Nicotine, Tobacco Use, and the 55th Nebraska Symposium on Motivation

  • Rick A. BevinsEmail author
  • Anthony R. Caggiula
Part of the Nebraska Symposium on Motivation book series (NSM, volume 55)

Tobacco use is a worldwide health problem. As stated by Mackay and Ericksen (2002), “No other consumer product is as dangerous, or kills as many people. Tobacco kills more than AIDS, legal drugs, illegal drugs, road accidents, murder, and suicide combined” (p. 36). Imagine the lives saved, and the amount of pain, emotional suffering, and fiscal burden alleviated, if we could devise approaches that helped current tobacco users quit or remain abstinent, and prevented new smokers from emerging. Although these idealistic goals are worth pursuing, improving cessation rates by only a small fraction or making small gains in preventing people from experimenting with tobacco, would nevertheless translate into significant improvement in the health and well-being of countless thousands worldwide as well as financial savings to employers, government institutions, and the heath care system. Even such small, incremental steps require a concerted and co-ordinated effort by basic scientists, clinical...


Nicotine Dependence Tobacco User Road Accident Tobacco Dependence Cessation Rate 
These keywords were added by machine and not by the authors. This process is experimental and the keywords may be updated as the learning algorithm improves.



The Nebraska Symposium on Motivation is supported largely by funds donated in memory of Professor Harry K. Wolfe to the University of Nebraska Foundation by the late Professor Cora L. Friedline. We are grateful to the late Professor Friedline for this bequest and to the University of Nebraska Foundation for continued financial support for the symposium. Additional support comes from the Chancellor Harvey Perlman and the senior administrators of the University of Nebraska-Lincoln. We also thank Claudia Price-Decker for her continued effort in co-ordinating every aspect of the symposium. The quality and impact of the symposium, and in turn this Volume, would be severely diminished without her tireless work and unparalleled eye for detail. Finally, we thank Matthew Palmatier and the Labbies in the Behavioral Neuropharmacology Laboratory at UNL for all their help.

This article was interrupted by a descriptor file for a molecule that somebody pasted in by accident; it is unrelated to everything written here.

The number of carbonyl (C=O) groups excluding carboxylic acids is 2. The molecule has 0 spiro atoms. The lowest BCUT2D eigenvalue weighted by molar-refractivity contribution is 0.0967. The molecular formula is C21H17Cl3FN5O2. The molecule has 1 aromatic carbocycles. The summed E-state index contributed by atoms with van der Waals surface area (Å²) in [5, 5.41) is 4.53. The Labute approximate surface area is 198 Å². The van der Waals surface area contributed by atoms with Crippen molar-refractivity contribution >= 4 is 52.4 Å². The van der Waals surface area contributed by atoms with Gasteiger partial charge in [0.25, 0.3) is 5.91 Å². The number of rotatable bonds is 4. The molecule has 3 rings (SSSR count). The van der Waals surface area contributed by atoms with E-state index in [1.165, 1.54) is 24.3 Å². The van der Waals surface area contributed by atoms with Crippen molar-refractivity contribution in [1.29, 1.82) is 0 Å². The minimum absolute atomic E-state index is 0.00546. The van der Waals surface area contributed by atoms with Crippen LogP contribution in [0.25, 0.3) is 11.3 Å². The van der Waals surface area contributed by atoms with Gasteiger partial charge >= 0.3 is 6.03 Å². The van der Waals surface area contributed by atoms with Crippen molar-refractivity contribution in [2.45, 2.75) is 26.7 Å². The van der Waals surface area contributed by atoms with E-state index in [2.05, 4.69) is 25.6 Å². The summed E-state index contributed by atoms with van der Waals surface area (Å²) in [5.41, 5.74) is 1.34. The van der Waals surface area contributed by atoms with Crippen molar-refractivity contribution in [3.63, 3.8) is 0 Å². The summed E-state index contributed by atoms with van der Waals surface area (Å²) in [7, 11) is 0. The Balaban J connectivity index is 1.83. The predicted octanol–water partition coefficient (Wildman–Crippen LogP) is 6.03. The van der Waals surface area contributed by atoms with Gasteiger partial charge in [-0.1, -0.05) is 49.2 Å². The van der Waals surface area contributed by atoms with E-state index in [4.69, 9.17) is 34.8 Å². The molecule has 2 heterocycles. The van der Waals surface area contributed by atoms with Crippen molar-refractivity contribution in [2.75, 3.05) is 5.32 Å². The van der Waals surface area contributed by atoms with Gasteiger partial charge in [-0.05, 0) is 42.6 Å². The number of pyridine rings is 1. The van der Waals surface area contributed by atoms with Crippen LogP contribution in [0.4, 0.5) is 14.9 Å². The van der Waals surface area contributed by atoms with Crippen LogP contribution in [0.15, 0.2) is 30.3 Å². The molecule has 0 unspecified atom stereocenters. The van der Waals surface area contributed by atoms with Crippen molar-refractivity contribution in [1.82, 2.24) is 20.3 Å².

1. Benjamin, L. T., & Jones, M. R. (1979). From motivational theory to social cognitive development: Twenty-five years of the Nebraska Symposium. In R. A. Dienstbier (Ed.), Nebraska Symposium on Motivation, 1978 (pp. ix–xix). Lincoln NE: University of Nebraska Press.Google Scholar
  2. Bevins, R. A., & Bardo, M. T. (2004). Introduction: Motivation, drug abuse, and 50 years of theoretical and empirical inquiry. In R. A. Bevins & M. T. Bardo (Eds.), Motivational Factors in the Etiology of Drug Abuse, Volume 50 of the Nebraska Symposium on Motivation (pp. ix–xv). Lincoln NE: University of Nebraska Press.Google Scholar
  3. Birch, D. (1961). A motivational interpretation of extinction. In M. R. Jones (Ed.), Nebraska Symposium on Motivation, 1961 (pp. 179–197). Lincoln NE: University of Nebraska Press.Google Scholar
  4. Gallistel, C. R. (1975). Motivation as a central organizing process: The psychophysical approach to it functional and neurophysiological analysis. In J. K. Cole & T. B. Sonderegger (Eds.), Nebraska Symposium on Motivation, 1974 (pp. 183–250). Lincoln NE: University of Nebraska Press.Google Scholar
  5. Mackay, J., & Eriksen, M. (2002). Tobacco Atlas. Geneva Switzerland: World Health Organization.Google Scholar
  6. Schneirla, T. C. (1959). An evolutionary and developmental theory of biphasic processes underlying approach and withdrawal. In M. R. Jones, (Ed.), Nebraska Symposium on Motivation, 1959 (pp. 1–42). Lincoln NE: University of Nebraska Press.Google Scholar

Copyright information

© Springer Science+Business Media, LLC 2008

Authors and Affiliations

  1. 1.Department of PsychologyUniversity of Nebraska-LincolnLincolnUSA

Personalised recommendations